tr. R.M. Geer]

They occupied Thermopylae, and when the Macedonian commander Antipater arrived, he was repelled and forced to hide in the nearby fortress of Lamia.

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Thermopylae 279 BCE

After the death of Alexander, his generals created states of their own. One of the most successful leaders was Lysimachus, who, after the Battle of Ipsus, was in control of Thrace, large parts of Asia Minor, and substantial parts of Greece. However, he was defeated by Seleucus I Nicator in 281 (Battle of Corupedium), and the victor was in turn assassinated by Ptolemy Keraunos. This meant that Lysimachus' kingdom disintegrated, and that Greece was no longer protected against the tribes in the north, the Galatians. These Galatians belonged to the La Tène culture, which is often called "Celtic"; and they found the way to the south open. In 279, the Greeks made a last stand at Thermopylae, but they were defeated after the Galatians had taken the same path as the Immortals, two century before. The full story is told by Pausanias (Guide for Greece, 10.19.4-23.9) and can be found here.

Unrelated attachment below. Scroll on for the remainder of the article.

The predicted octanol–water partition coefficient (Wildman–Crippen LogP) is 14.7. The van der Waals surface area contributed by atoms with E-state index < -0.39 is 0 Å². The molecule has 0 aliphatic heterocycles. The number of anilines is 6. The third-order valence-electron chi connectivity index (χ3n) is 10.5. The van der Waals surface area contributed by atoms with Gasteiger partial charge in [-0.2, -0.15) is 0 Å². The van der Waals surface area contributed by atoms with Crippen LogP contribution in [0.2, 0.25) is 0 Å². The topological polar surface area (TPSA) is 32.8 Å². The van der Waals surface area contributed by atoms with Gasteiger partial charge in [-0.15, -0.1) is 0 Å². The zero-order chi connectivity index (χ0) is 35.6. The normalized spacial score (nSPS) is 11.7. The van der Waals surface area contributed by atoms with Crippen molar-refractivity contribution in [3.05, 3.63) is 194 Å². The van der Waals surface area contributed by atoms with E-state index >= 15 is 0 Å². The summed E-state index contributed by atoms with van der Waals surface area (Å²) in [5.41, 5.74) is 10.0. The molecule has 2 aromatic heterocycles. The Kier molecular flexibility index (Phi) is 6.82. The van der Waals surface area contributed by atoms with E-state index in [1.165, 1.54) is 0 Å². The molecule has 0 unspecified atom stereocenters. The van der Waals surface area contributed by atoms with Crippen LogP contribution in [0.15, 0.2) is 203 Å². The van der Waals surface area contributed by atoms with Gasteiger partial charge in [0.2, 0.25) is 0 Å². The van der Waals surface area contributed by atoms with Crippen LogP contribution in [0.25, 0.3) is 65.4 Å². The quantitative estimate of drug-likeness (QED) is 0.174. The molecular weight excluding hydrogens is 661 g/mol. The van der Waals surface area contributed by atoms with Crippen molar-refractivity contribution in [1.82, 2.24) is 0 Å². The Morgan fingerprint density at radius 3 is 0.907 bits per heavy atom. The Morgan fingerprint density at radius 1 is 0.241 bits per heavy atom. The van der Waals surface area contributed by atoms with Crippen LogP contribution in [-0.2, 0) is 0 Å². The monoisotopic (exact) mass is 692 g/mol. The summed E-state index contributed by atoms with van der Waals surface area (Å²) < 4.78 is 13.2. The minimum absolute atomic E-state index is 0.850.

Antiochus III the Great. Bust at the Louvre, Paris (France). Photo Marco Prins.
Antiochus III the Great (Bust at the Louvre)


Thermopylae 191 BCE

The Syrian War became inevitable when the Roman general, after defeating king Philip V of Macedonia, decided to leave the Greek cities "free and autonomous", a gesture that created a power vacuum that was, as all the world knew and the Romans must have been hoping for, too tempting for the Seleucid king Antiochus III to resist. And indeed: in 192, he allowed himself to be invited to Greece by the Aetolians. Seleucid armies overran Euboea and parts of Thessaly, but soon discovered that the Romans were ready strike in the theater of war they had selected to meet Antiochus.